How To Piss Off Other Drivers, A Boston Perspective

I saw an interesting article on the Internet that got me thinking. The Article was titled Road Rage 101: How To Piss Off Other Drivers and I found it on I will include a portion of the article from the website later.

Being from Boston gives you a different perspective on driving than from most places in the United States.  You don?t understand traffic till you have tired to commute into Boston. I live 22 miles from the city of Boston, but to commute into the city typically takes 40 minutes to 1 hour and 20 minutes. That is with knowing a lot of shortcuts and after years of construction with the Big Dig to make it better. The worst part it does not matter when you commuted into the city the traffic was always there. Here is a picture of Boston Traffic at 6 a.m. on a summer day….


To quote the big dig website:

The Problem

Boston, Massachusetts had a world-class traffic problem, an elevated six-lane highway called the Central Artery that ran through the center of downtown. When it opened in 1959, the Central Artery comfortably carried about 75,000 vehicles a day. It carried upwards of 200,000, quite uncom-fortably, making it one of the most congested highways in the United States

Traffic crawled for more than 10 hours each day. The accident rate on the deteriorating elevated highway was four times the national average for urban Interstates. The same problem plagued the two tunnels under Boston Harbor between downtown Boston and East Boston/Logan Airport. Without major improvements to the Central Artery and the harbor crossings, Boston expected a stop-and-go traffic jam for up to 16 hours a day – every waking hour – by 2010.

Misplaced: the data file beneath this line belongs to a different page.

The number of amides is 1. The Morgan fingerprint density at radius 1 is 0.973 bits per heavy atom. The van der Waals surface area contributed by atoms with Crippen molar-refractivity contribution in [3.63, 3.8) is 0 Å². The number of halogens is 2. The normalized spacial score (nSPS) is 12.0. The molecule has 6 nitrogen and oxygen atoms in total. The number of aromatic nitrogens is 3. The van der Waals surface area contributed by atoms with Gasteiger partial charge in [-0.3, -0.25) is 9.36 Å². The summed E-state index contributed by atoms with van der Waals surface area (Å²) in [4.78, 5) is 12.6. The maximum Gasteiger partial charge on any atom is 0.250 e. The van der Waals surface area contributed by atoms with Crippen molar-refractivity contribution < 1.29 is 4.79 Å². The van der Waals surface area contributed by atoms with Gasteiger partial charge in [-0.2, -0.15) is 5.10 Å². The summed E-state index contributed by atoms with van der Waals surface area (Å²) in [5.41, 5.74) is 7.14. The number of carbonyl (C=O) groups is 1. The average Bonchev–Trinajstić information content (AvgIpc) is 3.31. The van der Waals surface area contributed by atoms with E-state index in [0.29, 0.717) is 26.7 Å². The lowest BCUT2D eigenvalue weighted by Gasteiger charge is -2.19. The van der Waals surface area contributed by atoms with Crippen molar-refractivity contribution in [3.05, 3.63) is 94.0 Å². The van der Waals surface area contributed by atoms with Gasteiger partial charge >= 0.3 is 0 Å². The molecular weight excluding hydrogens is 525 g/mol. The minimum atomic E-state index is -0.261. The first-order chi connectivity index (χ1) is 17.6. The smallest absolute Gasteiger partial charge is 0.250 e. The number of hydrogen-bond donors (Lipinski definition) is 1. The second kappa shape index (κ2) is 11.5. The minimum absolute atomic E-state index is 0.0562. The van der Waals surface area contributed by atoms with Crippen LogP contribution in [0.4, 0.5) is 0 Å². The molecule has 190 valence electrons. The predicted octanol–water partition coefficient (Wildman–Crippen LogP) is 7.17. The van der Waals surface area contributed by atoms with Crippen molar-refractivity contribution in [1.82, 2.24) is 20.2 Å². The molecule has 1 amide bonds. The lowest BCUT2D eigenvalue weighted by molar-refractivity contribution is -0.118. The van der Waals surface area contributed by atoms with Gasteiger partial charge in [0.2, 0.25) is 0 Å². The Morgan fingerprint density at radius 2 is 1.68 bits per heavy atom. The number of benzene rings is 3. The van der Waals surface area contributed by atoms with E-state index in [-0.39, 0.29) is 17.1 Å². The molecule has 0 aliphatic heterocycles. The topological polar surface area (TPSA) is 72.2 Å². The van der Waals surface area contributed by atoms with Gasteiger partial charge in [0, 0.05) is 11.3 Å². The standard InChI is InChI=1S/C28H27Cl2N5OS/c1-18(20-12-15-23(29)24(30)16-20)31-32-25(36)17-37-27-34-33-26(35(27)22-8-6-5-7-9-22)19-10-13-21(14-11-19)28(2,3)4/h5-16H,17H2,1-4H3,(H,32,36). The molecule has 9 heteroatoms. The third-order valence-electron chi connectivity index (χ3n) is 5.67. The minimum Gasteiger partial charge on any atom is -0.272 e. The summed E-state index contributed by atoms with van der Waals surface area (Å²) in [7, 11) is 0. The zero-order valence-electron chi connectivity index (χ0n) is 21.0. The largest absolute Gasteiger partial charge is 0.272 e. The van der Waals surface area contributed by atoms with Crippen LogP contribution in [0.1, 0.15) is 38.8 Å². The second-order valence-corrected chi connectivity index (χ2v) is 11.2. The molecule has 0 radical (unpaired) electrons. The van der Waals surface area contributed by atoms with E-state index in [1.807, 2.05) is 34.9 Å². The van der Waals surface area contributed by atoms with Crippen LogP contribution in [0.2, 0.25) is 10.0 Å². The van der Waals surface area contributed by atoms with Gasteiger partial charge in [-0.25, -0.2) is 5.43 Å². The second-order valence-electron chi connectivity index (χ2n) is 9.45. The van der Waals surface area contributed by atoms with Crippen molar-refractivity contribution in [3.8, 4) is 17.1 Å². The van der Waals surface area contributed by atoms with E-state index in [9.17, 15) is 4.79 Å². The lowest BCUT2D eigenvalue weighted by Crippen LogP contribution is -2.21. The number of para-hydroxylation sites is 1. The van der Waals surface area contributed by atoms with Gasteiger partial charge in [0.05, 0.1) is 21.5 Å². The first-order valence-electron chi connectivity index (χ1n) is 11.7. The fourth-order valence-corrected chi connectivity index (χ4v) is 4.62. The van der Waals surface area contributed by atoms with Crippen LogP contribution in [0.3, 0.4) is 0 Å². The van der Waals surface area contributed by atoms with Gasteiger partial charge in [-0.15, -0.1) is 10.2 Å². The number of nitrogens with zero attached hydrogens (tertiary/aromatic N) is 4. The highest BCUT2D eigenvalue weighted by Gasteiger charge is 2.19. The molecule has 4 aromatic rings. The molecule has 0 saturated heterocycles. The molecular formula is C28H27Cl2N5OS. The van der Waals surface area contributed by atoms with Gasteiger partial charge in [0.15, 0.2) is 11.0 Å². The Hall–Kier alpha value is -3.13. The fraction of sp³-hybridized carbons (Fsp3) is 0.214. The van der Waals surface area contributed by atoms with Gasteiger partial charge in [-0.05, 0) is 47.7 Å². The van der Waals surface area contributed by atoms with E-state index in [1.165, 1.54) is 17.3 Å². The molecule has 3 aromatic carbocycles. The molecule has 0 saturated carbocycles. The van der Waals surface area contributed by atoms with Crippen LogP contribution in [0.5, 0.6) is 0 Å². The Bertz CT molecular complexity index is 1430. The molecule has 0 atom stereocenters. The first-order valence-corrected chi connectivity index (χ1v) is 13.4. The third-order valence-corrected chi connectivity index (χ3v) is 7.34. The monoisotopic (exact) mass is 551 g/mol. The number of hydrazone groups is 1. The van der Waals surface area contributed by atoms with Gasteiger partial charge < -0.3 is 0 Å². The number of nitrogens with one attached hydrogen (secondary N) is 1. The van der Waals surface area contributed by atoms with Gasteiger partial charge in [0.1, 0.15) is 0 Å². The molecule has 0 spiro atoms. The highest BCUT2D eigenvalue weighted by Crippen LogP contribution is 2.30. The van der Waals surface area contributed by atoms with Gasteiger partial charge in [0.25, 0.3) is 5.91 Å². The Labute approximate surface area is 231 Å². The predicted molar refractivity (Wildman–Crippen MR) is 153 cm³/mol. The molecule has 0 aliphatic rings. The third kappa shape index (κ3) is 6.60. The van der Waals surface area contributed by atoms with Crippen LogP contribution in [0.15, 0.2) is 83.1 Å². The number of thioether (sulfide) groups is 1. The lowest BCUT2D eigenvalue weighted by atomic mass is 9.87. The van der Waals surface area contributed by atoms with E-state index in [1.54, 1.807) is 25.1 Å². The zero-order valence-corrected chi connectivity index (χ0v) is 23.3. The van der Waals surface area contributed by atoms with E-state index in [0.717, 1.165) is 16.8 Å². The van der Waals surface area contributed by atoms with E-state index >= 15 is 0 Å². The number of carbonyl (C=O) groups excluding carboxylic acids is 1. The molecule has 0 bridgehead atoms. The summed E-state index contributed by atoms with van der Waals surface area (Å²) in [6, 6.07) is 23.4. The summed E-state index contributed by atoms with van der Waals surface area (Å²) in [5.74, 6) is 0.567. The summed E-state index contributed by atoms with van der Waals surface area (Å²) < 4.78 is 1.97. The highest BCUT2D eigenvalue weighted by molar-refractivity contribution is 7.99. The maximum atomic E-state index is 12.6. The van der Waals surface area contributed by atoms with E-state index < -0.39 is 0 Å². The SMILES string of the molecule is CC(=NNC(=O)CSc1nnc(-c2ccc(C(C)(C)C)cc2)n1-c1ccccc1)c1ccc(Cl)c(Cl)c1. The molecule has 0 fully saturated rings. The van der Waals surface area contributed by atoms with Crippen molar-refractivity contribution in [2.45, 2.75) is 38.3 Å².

The annual cost to motorists from this congestion – in terms of an elevated accident rate, wasted fuel from idling in stalled traffic, and late delivery charges – was estimated at $500 million.

To make matters worse, Boston Drivers are tough. Here is a partial list of things to consider then driving in Boston. For the complete list  Basic Rules For Driving In Boston

Basic rules for driving in Boston

Yes, everything you’ve heard about driving in Boston is true. If you’re from some mild-mannered place like Nebraska, just turn around now – or stick to cabs and the subway!

Some rules: 

  • To obtain a general idea of how to drive in Boston, go to a Celtics game and carefully watch the fast break. Then get behind the wheel of your car and practice it.
  • Never take a green light at face value. Always look right and left before proceeding.
  • When in doubt, accelerate.
  • Very generally speaking, the intransigence of the Boston driveris directly proportional to the expense of his American-made car, and inversely proportional to the expense of his foreign-made car. But in applying this formula, bear in mind that they are all more or less intransigent.
  • In the long run, parking your car in a lot is always cheaper than parking it at a meter.
  • Drivers whose cars sport “I Brake For Animals” bumper stickers may brake for animals, but they may not brake for you. Watch it.
  • Taxicabs should always have the right of way, unless you are bent on suicide.
  • Never, ever, stop for a pedestrian unless he flings himself under the wheels of your car.
  • The first parking space you see will be the last parking space you see. Grab it.